APRIL 26: Get fingerprints redone at the police station; send in one set of fingerprints with paper saying no further pay necessary. Did not send via registered post. FBI waiting time estimate: 8-10 weeks.

MAY – AUGUST:¬†Waiting game. Did not hear anything at all from the FBI. Have no idea if fingerprints even reached them. Couldn’t find phone number to call to check (don’t worry, I’ve since located it!). Waited a little extra while, then gave up on them and made the decision to get fingerprints redone. Again.

SEPTEMBER 24:¬†Get two copies of fingerprints done. The very nice people at the police station, who at this point are getting sick of seeing my face, give me the second set for free after I explain how fail-tastic my government is at communication. I finally think to send the things via registered post. However, I was confused about which envelope to use, so I went up to the post office lady and said, “I need to send some sensitive documents to the FBI and need to know that they get there. Which envelope will show me where my package is at all times and inform me when someone signs for it at its destination?” Post office lady points to envelope. I send documents off.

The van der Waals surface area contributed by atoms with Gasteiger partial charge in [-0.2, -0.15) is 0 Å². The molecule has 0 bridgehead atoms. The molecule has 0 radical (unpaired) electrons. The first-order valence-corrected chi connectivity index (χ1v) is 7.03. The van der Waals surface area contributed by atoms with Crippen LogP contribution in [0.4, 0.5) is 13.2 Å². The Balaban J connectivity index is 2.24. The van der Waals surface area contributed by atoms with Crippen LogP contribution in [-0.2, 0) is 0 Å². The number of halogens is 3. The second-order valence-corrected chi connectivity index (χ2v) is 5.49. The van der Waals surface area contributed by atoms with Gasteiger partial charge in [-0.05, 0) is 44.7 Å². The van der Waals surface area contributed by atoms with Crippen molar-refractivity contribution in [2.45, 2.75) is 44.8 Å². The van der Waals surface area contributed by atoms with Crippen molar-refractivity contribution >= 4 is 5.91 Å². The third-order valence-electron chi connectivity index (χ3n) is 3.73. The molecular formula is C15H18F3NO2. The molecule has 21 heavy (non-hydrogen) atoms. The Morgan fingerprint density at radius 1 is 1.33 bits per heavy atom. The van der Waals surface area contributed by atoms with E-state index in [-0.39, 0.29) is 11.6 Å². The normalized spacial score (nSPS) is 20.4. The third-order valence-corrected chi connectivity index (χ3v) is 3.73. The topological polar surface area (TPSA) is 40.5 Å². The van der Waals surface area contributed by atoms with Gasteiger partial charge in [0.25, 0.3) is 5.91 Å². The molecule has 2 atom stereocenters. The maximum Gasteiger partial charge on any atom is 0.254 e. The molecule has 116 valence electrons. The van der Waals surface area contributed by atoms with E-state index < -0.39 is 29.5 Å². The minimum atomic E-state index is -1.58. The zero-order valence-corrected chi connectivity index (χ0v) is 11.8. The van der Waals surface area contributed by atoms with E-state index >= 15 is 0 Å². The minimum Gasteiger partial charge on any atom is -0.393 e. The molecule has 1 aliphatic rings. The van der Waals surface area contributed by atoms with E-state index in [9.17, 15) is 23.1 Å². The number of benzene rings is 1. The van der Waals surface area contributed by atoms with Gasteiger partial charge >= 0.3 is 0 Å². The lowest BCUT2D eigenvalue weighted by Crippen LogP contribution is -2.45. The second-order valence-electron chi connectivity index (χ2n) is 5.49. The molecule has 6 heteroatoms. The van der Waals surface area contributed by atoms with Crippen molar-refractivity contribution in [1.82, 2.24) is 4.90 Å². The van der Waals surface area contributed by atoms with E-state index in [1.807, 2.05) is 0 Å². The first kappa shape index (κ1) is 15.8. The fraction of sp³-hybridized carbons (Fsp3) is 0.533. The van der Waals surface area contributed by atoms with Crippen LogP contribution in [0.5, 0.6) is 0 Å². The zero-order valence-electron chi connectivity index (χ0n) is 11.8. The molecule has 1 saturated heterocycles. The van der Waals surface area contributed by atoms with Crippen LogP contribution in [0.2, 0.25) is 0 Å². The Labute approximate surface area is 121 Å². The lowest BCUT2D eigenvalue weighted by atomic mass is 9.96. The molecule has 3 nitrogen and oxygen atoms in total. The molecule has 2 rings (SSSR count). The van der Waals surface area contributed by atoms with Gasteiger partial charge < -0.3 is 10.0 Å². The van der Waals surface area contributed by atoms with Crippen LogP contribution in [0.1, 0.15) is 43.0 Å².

SEPTEMBER 25:¬†I learn upon attempting to enter the tracking number that this envelope doesn’t actually have any tracking or confirmation of receipt. Great.

OCTOBER 1: Government shut down. Add three weeks. Do not pass go.

NOVEMBER 15: Payment for request leaves US bank account.

Fingers crossed I get an envelope from the FBI within a week or so. Fingers crossed it does not arrive on a Thursday during a thunderstorm (our mail box is not that big, and that is the only day I’m not at home). Fingers crossed it contains an actual record check rather than a request for more fingerprints. If the latter, I will a) cry b) finally fork over the money for 10 sets of fingerprints and say, “If this isn’t good enough for you, FBI, I don’t know what is.” (It costs $25/fingerprint card at the local police station, or I would have done this already.)

Meanwhile, my Australian police check, which I requested in March and which arrived within a week, is going to expire in four months.

What’s your FBI record check story? Or police check story in general? Leave tips and tricks to speed the process up here! If you’re interested in seeing more updates from me about my partner visa, follow these links:

The True Cost of an Australian Partner Visa (820)